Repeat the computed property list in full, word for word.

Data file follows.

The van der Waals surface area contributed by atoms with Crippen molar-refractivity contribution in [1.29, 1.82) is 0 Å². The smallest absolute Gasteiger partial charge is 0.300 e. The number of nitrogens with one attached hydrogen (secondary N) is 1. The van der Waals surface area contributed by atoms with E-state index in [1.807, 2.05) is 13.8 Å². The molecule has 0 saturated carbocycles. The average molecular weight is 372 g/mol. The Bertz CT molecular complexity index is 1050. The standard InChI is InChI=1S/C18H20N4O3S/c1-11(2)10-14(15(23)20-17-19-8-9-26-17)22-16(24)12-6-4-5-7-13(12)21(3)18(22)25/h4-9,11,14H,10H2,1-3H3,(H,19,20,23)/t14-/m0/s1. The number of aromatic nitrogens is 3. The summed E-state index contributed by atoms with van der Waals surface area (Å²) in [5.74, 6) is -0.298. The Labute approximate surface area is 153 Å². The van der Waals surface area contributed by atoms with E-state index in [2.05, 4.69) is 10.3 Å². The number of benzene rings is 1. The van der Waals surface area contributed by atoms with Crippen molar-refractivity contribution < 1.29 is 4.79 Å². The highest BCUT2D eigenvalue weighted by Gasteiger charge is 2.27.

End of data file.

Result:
The van der Waals surface area contributed by atoms with Crippen molar-refractivity contribution in [1.29, 1.82) is 0 Å². The smallest absolute Gasteiger partial charge is 0.300 e. The number of nitrogens with one attached hydrogen (secondary N) is 1. The van der Waals surface area contributed by atoms with E-state index in [1.807, 2.05) is 13.8 Å². The molecule has 0 saturated carbocycles. The average molecular weight is 372 g/mol. The Bertz CT molecular complexity index is 1050. The standard InChI is InChI=1S/C18H20N4O3S/c1-11(2)10-14(15(23)20-17-19-8-9-26-17)22-16(24)12-6-4-5-7-13(12)21(3)18(22)25/h4-9,11,14H,10H2,1-3H3,(H,19,20,23)/t14-/m0/s1. The number of aromatic nitrogens is 3. The summed E-state index contributed by atoms with van der Waals surface area (Å²) in [5.74, 6) is -0.298. The Labute approximate surface area is 153 Å². The van der Waals surface area contributed by atoms with E-state index in [2.05, 4.69) is 10.3 Å². The number of benzene rings is 1. The van der Waals surface area contributed by atoms with Crippen molar-refractivity contribution < 1.29 is 4.79 Å². The highest BCUT2D eigenvalue weighted by Gasteiger charge is 2.27.